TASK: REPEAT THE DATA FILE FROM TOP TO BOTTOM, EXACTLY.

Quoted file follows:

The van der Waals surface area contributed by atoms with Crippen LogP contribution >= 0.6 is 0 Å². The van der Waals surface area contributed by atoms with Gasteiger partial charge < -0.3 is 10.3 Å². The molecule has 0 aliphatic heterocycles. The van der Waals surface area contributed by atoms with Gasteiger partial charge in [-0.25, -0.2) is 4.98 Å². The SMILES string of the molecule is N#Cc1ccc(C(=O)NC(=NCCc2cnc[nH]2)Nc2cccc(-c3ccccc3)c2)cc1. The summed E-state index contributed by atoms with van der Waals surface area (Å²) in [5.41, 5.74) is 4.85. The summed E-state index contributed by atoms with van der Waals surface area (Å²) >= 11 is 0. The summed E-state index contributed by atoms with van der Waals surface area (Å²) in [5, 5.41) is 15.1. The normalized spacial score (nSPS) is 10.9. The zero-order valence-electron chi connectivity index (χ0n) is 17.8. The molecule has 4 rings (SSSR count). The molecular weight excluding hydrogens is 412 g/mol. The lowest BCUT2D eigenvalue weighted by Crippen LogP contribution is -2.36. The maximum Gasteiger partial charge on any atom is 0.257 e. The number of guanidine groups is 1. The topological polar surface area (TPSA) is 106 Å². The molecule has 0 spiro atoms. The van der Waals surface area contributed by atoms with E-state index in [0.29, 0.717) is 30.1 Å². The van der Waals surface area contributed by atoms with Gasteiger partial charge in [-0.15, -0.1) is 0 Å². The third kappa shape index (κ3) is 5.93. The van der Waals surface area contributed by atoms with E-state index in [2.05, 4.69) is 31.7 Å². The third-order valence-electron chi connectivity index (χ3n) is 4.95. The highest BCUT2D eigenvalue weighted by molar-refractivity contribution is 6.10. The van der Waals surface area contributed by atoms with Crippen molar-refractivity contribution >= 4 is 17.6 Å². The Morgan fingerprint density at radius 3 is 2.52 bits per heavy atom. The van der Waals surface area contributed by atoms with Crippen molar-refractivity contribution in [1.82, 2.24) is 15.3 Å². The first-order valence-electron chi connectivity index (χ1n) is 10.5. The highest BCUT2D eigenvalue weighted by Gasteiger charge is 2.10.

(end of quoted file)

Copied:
The van der Waals surface area contributed by atoms with Crippen LogP contribution >= 0.6 is 0 Å². The van der Waals surface area contributed by atoms with Gasteiger partial charge < -0.3 is 10.3 Å². The molecule has 0 aliphatic heterocycles. The van der Waals surface area contributed by atoms with Gasteiger partial charge in [-0.25, -0.2) is 4.98 Å². The SMILES string of the molecule is N#Cc1ccc(C(=O)NC(=NCCc2cnc[nH]2)Nc2cccc(-c3ccccc3)c2)cc1. The summed E-state index contributed by atoms with van der Waals surface area (Å²) in [5.41, 5.74) is 4.85. The summed E-state index contributed by atoms with van der Waals surface area (Å²) >= 11 is 0. The summed E-state index contributed by atoms with van der Waals surface area (Å²) in [5, 5.41) is 15.1. The normalized spacial score (nSPS) is 10.9. The zero-order valence-electron chi connectivity index (χ0n) is 17.8. The molecule has 4 rings (SSSR count). The molecular weight excluding hydrogens is 412 g/mol. The lowest BCUT2D eigenvalue weighted by Crippen LogP contribution is -2.36. The maximum Gasteiger partial charge on any atom is 0.257 e. The number of guanidine groups is 1. The topological polar surface area (TPSA) is 106 Å². The molecule has 0 spiro atoms. The van der Waals surface area contributed by atoms with E-state index in [0.29, 0.717) is 30.1 Å². The van der Waals surface area contributed by atoms with Gasteiger partial charge in [-0.15, -0.1) is 0 Å². The third kappa shape index (κ3) is 5.93. The van der Waals surface area contributed by atoms with E-state index in [2.05, 4.69) is 31.7 Å². The third-order valence-electron chi connectivity index (χ3n) is 4.95. The highest BCUT2D eigenvalue weighted by molar-refractivity contribution is 6.10. The van der Waals surface area contributed by atoms with Crippen molar-refractivity contribution >= 4 is 17.6 Å². The Morgan fingerprint density at radius 3 is 2.52 bits per heavy atom. The van der Waals surface area contributed by atoms with Crippen molar-refractivity contribution in [1.82, 2.24) is 15.3 Å². The first-order valence-electron chi connectivity index (χ1n) is 10.5. The highest BCUT2D eigenvalue weighted by Gasteiger charge is 2.10.